Tick Talk

By Robin Sweetser

This is the season for ticks! Prevent Lyme disease by keeping yourself tick-safe with these precautions. We welcome your tips, too!

As many as 300,000 people may be diagnosed and treated for Lyme disease each year through the bite of infected blacklegged ticks. Typical symptoms include fever, headache, fatigue, and skin rash. If left untreated, infection can spread to joints, the heart, and the nervous system.

It is a regional affliction with 95% of the cases occurring in 14 states in the Upper Midwest, New England, and the Mid-Atlantic but the only state that has had no reports of Lyme disease is Hawaii. Lyme disease is most common in children 5 to 15 years old and adults 40 to 60 years of age and risk of infection is greatest from May to August.

What Is Lyme Disease?

An infected tick transmits the spiral-shaped bacterium called a spirochete to us through a bite. Because of the spirochete’s shape it is able to corkscrew its way from the bloodstream into soft tissue, tendons, joints, and bones. Lyme disease is hard to diagnose because so many of its symptoms—such as fever, chills, sore joints, headaches, and exhaustion—mimic other diseases. There is some controversy about how long the tick needs to be embedded to transmit the disease. The CDC says 24 hours but some doctors claim only four hours or less will do it.

The black-legged tick is a tiny thing, much smaller than a dog tick, and at the nymph stage it is even smaller—about the size of a poppy seed and translucent. Since the nymphs are so hard to see they can latch on to us unnoticed. Normally they feed on mice, deer, and birds but any warm body will do.

The black-legged tick has a two year life cycle. Adults feed on large animals like deer, mate, and lay eggs in the soil in fall and early spring. These eggs hatch into larvae which feed on mice, birds, and people until they become adults in the fall and start the cycle all over again.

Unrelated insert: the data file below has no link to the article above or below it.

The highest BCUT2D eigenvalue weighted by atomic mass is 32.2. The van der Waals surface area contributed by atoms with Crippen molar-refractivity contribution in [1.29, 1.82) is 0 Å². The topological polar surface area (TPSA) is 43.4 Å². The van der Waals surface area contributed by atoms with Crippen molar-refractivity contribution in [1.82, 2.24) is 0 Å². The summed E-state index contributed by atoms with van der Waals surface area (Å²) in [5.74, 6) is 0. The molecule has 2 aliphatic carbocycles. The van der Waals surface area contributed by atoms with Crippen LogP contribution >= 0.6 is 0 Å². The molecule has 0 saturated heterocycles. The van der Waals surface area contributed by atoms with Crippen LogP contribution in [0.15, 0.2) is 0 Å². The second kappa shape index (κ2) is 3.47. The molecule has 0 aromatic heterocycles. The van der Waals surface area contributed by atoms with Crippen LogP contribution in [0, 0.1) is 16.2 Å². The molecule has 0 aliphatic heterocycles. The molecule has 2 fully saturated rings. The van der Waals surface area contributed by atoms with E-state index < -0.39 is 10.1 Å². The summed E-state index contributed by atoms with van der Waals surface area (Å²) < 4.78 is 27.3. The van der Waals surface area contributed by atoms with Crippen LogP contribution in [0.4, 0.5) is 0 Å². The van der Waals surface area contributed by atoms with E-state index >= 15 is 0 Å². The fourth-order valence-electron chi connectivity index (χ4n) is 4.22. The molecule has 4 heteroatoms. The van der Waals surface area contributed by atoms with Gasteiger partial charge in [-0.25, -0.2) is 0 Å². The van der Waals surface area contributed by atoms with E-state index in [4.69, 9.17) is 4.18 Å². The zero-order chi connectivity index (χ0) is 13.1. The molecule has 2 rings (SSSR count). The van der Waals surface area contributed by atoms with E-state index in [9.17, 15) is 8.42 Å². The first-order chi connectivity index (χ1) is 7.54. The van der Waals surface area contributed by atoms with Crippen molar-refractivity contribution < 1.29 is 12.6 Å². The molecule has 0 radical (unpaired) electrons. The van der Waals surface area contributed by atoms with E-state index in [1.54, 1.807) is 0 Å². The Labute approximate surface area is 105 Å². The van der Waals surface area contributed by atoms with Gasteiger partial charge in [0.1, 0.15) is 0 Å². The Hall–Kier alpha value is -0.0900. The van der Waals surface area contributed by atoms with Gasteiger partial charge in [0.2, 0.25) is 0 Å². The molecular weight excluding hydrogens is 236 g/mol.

Ticks are highly active in the early spring and again in the fall. They are found in the woods, in woodpiles, meadows, tall grass, and near the water’s edge—all the places where we are busy working and playing.

What’s a Gardener To Do?

There are several ways to keep ourselves tick-safe. Take the following precautions when working outside:

  • Stay out of tick-infested areas such as overgrown grass, brush, and leaf litter.
  • Shower after working outside to wash off unattached ticks.
  • Check yourself, the kids, and pets thoroughly for ticks on days you go outdoors.
  • When outdoors, wear protective clothing. Tall rubber boots are too slippery for ticks. Wear long sleeves and long pants to keep them off your skin. Tuck your pants into your socks to keep ticks from crawling up your leg.
  • Use a repellent that contains at least 20-30% DEET or wear treated clothing.

For more information on ticks and Lyme disease visit the American Lyme Disease Foundation website at www.aldf.com.

Also, see our article on how to remove ticks safely.

Do you deal with ticks? How do you keep yourself tick-free? Please share with the Almanac community!

Leave a comment

Your email address will not be published.